Tuesday, February 28, 2012


Students, be advised that due to a faculty meeting, I will not be holding regular office hours on Wednesday, 29 February 2012.  I may be able to meet for some while afterwards; please email me for appointments at geoffrey.b.elliott@gmail.com.

Also, be advised that I will not accept any appointments for Thursday, 8 March 2012.  I will be defending my dissertation on that day, and doing so will require all of the attention I have it in me to give.

Keep up with the assigned readings and work.

Saturday, February 18, 2012

Sample Contrast Paper

Students, below appears an example of a contrast paper, as discussed on the course website here.  Please note that the example, when formatted appropriately for submission as a paper (which it is not as it appears on the blog), is at the high end of acceptable length for a shorter paper in ENG 101.

The typifying features of good citizens are their normal adherence to and participation in the structures of public order coupled with a willingness to set aside those structures when they become unduly oppressive or otherwise untenable.  Both Corran Horn from the Star Wars Expanded Universe and the Asimovian Hari Seldon are figured as good citizens by their respective authors.  Of the two, however, Seldon is clearly the superior example of good citizenship.

There is admittedly no question that Corran Horn is a good citizen in the Star Wars universe.  Certainly, he participates actively and amply in the structures of public order across a significant span of time.  His initial in-storyline appearance is as an officer of a local constabulary, one conducting an investigation into a kidnapping (Stackpole, Omnibus).  When he reappears in the story, he does so as a commissioned officer in the armed forces of the New Republic, one seeking entry into an elite unit (Stackpole, X-Wing 1-28).  Both his positions and the actions he takes within them quickly assert his deep engagement with the structures of public order, showing him as willing to offer his skills and his life at some of the highest levels of performance and utility to an underpinning of public order.  Some years of storyline after his attempt to enter an elite New Republic force, Horn is a ranking officer in that same force, showing that he has remained engaged with it in a substantially acceptable way (Stackpole, I 10).  Horn’s ranking as a captain represents his display of significant ability in the support of public security and order, and therefore engagement with them.  Most importantly, Horn accepts his role as a Jedi (Stackpole, I 482).  In doing so, he lodges himself firmly as a member of the core proponents of order in the Star Wars universe, so that his involvement in the supporting structures of the public is absolute.

Just as there is no question of Horn’s participation in civic structures, there is no doubt the he does, at times, set aside his participation in them to serve other ends.  During his constabulary service, he deliberately misleads an overseeing officer from higher governmental authority.  Not much later, he participates in a firefight to protect people who are themselves engaging in illegal activities, not only protecting them, but also inflicting property damage on non-combatants and allowing those he protected to escape any consequences for their participation in illegal actions (Stackpole, Omnibus).  In neither case does he adhere fully to what his participation in social structures would require, although in both cases his actions serve the greater good.  The same is true of an incident in his service among the military elite of the New Republic.  In the incident, he effectively commandeers a squadron for a run on an enemy, a contravention of military protocol and in fact a violation of direct orders (Stackpole, X-Wing 229-35, 241-42).  Even though charges against him for his breach of discipline are dropped (Stackpole, X-Wing 259-60)—itself something which smacks of a detachment from social structures—that they are brought is an indication that Corran Horn is willing to set aside the structures of public order, even though he more commonly is an avid supporter of them.  Taken together, they validate him as a good citizen.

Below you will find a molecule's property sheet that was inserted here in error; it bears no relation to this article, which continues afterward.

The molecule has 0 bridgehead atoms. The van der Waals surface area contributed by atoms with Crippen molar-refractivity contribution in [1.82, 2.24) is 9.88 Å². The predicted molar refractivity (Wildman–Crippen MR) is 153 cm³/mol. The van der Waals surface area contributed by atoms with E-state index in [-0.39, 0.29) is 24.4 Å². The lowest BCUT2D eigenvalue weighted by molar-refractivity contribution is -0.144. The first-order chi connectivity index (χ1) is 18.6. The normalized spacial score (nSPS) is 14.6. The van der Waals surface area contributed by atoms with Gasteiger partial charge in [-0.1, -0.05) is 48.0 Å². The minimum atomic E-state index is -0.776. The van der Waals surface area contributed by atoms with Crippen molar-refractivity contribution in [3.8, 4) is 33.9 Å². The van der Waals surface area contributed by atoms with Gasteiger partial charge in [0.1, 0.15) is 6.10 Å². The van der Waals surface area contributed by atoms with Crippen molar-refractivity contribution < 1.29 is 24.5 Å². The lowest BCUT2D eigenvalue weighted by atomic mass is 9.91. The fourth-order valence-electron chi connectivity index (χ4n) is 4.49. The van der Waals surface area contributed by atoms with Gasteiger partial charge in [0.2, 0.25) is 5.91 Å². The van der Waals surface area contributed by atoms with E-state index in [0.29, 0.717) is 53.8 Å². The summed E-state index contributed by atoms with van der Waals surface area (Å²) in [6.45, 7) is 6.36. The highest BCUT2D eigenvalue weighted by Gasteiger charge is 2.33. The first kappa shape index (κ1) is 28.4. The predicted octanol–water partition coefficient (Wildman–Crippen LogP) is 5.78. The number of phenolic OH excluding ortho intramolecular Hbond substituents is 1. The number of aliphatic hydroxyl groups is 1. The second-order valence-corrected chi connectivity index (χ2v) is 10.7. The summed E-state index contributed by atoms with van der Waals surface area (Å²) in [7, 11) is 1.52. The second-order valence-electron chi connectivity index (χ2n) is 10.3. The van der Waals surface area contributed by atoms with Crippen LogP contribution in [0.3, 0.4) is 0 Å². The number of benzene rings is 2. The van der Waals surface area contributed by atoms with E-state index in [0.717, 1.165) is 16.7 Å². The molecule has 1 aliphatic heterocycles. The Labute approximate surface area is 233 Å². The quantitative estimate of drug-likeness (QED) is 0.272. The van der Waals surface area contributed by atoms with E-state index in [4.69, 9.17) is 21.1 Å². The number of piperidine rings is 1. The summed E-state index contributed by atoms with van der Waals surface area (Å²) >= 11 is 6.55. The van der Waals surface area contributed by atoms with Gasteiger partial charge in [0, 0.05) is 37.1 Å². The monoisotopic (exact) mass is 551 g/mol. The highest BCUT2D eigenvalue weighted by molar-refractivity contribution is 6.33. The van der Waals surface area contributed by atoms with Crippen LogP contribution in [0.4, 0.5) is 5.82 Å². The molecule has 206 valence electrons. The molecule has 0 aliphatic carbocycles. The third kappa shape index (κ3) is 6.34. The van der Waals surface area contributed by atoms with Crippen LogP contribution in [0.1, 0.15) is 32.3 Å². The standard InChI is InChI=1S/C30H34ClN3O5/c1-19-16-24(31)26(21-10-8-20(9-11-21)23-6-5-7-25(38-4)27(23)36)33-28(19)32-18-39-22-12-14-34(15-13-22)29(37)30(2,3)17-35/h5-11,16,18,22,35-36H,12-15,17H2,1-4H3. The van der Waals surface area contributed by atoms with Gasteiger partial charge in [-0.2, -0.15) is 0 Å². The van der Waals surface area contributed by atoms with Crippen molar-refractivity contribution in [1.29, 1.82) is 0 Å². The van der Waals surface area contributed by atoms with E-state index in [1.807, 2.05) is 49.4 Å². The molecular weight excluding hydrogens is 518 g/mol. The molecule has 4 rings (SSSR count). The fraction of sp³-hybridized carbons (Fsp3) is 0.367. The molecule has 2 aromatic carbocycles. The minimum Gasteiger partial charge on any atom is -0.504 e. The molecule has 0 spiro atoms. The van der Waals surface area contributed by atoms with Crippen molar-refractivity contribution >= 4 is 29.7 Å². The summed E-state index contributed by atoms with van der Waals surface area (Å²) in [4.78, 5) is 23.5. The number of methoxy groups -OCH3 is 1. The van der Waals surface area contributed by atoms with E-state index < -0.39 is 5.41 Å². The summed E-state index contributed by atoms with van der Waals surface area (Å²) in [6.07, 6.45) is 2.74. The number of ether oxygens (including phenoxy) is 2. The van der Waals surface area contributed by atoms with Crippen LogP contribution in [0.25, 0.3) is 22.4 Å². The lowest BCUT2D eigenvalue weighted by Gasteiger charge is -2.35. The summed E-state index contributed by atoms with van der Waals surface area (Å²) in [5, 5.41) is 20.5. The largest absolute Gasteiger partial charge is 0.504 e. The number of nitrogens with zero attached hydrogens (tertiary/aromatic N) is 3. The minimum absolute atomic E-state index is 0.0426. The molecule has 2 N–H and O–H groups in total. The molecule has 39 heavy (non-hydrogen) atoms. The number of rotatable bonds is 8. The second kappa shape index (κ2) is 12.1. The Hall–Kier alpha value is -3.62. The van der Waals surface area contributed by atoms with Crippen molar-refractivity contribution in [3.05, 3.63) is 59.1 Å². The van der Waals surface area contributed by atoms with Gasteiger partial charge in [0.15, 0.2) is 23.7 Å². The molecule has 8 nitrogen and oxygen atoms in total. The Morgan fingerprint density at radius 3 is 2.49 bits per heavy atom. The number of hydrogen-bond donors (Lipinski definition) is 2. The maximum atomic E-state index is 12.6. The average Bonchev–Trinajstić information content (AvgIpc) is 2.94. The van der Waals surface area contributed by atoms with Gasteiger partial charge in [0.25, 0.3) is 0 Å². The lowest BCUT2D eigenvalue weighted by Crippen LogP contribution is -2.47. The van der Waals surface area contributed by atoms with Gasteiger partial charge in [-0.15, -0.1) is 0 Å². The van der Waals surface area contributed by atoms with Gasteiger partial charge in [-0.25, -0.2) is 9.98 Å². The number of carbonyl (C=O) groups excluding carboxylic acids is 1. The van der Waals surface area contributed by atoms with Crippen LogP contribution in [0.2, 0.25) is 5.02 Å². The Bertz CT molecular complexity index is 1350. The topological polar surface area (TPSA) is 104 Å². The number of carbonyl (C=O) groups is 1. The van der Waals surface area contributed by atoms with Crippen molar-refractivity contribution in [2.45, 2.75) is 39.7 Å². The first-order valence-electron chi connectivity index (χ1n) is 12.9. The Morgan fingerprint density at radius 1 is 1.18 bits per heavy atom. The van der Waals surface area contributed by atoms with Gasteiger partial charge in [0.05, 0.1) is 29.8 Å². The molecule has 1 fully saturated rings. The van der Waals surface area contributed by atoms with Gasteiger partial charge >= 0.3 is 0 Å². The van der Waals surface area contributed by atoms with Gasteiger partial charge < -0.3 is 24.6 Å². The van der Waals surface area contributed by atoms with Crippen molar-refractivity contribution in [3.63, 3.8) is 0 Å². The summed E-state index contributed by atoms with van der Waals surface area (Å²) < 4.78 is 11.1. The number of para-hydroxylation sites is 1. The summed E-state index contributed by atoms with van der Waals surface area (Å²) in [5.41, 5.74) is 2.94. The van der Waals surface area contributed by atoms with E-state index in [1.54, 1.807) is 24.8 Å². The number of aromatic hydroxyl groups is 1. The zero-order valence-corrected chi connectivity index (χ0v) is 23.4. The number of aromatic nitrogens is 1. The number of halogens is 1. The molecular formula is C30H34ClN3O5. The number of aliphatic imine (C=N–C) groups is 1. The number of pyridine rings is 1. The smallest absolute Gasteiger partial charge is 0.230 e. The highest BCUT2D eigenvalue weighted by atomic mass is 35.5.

The Asimovian Hari Seldon, however, is a better citizen than is Horn.  For instance, his participation in civil structures occurs at higher levels and is more varied than that of Horn, so that it can be spoken of as stronger.  In Asimov’s Forward the Foundation, Seldon begins as the head of the mathematics department at a major research university in the governing seat of a galaxy-spanning empire (6-7).  The position is one of some responsibility, not only in teaching—which is itself a significant civil structure—but in research and in administration; it is itself an iteration of and privileged position within a social structure, so that Seldon’s tenancy in it situates him as participating in the structures of public order.  Later in the novel, he is appointed from that position to the highest non-hereditary post in the empire, that of First Minister (112).  In a very real sense, in his appointment as First Minister, he becomes the structure of public order, so that he necessarily is a powerful participant within it, and to a degree much greater than any warrior in service, however skilled the warrior or elite the cadre in which the warrior serves.  Moreover, much later, Seldon serves as the founding editor of an encyclopedia described as being a comprehensive collection of the knowledge and understanding of the galactic empire (Asimov, Forward 456-61).  The attempt to encapsulate the sum of a society’s knowledge for its preservation cannot be anything but an intimate engagement with the structures of public order, since public order is built upon a society’s knowledge of itself.